You still have a lot to learn and prove in your model. But the execs are ultimately interested in only one thing: ROI. Perfectly understandable, given the financial responsibility entrusted upon them.

problem-with-biz-case

This often leads to wasteful execution. The focus becomes hitting an arbitrary delivery date and trying to hit a promised ROI.

The product manager is caught between a rock and hard place: learning from customers and launching on time. It often leads to delivering bloatware or crapware.

What was that stat again about the rate of failed products?

So it seems to me that to build a robust business case, it’s important to validate that you’ve truly understood your customers’ problems, that they’ve bought into your proposed solution, that the problem is worth solving, and that it fits with the company’s overall corporate strategy.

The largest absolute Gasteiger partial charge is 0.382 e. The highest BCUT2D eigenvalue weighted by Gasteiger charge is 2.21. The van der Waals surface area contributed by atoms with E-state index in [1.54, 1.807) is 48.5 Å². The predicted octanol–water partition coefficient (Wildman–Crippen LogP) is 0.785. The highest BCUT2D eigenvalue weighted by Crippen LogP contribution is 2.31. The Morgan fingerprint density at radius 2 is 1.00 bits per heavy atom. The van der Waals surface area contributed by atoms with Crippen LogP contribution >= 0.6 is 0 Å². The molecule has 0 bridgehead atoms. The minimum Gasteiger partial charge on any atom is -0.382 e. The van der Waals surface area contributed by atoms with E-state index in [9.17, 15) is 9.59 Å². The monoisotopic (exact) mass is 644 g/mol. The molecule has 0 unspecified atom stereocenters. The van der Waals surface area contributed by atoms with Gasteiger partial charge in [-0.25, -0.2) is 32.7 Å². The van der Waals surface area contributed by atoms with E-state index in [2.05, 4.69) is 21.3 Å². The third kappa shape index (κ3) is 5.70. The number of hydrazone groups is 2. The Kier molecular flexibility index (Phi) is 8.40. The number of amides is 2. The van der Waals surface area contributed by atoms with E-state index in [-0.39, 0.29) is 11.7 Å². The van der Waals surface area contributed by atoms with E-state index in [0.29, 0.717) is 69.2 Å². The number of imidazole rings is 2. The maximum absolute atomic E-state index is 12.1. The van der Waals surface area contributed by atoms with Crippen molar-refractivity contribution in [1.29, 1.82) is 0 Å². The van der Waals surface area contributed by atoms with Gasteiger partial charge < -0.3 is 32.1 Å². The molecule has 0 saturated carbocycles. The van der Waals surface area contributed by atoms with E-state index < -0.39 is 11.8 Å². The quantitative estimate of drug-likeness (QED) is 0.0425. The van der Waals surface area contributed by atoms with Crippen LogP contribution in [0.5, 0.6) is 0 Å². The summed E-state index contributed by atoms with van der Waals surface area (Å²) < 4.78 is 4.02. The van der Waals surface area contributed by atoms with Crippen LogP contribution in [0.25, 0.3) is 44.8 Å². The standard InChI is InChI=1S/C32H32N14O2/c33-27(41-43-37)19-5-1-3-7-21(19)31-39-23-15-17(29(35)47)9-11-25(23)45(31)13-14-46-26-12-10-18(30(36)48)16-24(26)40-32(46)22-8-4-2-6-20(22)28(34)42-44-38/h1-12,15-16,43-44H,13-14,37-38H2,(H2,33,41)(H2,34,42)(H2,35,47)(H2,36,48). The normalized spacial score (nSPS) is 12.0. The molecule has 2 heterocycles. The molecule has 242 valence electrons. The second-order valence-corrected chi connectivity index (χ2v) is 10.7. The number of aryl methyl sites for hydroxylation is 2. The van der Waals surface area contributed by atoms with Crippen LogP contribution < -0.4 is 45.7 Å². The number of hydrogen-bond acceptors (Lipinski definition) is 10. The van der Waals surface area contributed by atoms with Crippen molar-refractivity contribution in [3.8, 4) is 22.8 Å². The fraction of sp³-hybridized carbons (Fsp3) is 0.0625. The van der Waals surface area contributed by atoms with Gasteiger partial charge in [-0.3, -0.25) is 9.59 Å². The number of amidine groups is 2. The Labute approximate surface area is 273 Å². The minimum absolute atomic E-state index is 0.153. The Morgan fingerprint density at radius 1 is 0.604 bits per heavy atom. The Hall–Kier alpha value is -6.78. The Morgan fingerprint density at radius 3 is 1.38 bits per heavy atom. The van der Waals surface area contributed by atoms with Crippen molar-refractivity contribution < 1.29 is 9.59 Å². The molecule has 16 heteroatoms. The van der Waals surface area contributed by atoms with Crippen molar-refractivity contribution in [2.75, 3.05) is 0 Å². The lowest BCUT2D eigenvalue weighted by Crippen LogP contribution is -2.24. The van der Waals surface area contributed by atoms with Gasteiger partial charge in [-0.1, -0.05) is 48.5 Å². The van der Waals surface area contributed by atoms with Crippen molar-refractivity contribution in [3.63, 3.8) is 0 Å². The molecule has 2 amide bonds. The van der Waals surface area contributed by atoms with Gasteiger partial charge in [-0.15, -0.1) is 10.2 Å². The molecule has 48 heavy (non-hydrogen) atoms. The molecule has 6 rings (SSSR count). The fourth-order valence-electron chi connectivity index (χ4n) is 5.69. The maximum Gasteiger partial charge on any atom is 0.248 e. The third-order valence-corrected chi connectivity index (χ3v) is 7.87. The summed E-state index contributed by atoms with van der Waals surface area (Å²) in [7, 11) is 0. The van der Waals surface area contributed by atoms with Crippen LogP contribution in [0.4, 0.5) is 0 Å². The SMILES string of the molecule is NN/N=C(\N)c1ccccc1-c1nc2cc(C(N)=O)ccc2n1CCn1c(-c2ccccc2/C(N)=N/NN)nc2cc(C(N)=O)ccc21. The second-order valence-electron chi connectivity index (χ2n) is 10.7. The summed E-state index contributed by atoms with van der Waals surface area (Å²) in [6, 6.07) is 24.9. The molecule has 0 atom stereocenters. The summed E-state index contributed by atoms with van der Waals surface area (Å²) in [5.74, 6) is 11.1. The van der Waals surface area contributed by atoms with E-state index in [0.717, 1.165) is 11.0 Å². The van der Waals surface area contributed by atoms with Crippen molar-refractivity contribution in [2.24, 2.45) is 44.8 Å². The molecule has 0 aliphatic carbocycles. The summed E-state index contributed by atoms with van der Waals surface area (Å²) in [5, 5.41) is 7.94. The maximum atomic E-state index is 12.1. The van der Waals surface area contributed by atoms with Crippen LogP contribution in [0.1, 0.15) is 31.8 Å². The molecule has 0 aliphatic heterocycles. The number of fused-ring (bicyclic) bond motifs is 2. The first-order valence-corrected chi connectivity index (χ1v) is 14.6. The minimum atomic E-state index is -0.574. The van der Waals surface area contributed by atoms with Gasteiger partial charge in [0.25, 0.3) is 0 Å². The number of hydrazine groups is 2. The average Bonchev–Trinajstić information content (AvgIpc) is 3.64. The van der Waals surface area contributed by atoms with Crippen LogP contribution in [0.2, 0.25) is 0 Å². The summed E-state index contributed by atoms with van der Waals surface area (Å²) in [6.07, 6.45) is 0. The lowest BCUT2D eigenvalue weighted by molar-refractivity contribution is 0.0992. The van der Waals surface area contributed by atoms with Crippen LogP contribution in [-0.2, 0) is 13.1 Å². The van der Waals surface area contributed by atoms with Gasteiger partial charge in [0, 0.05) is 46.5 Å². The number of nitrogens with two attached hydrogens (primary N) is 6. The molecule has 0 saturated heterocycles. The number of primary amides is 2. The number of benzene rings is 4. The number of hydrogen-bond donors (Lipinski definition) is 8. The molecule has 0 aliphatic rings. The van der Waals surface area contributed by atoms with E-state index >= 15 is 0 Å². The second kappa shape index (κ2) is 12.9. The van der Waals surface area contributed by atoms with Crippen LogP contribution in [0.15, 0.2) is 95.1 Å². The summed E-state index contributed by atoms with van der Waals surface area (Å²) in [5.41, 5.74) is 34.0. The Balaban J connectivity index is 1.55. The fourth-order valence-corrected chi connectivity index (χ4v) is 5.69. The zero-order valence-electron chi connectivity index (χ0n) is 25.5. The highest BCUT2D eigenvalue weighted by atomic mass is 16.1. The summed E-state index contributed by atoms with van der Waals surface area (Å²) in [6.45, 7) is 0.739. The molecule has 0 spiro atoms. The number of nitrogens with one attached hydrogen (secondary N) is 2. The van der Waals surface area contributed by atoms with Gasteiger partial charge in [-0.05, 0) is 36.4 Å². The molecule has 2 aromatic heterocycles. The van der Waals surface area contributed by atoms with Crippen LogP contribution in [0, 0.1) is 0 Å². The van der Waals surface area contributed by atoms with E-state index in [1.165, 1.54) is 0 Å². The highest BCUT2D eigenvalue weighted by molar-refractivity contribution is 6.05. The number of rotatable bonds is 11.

For extra credit, you need to identify some early adopters, or “earlyvangelists,” as Steve Blank calls them.

These insights can help you identify key metrics that will drive your financials, making for a much more solid business case, and increase the chances for more efficient execution.

To add to this, product managers face a unique challenge that entrepreneurs don’t, which is gaining and maintaining internal stakeholder support.

This can be especially true in larger organizations where there are simply more people to manage and placate. Lots of opinions. Capturing and addressing concerns. Following up. Competing agendas. Finding an executive champion. Lots of approvals.

These are real challenges with which the bold product manager has to deal.

How to address that? Perhaps there’s a way to apply Customer Development concepts to internal stakeholders…?

In fact, there is.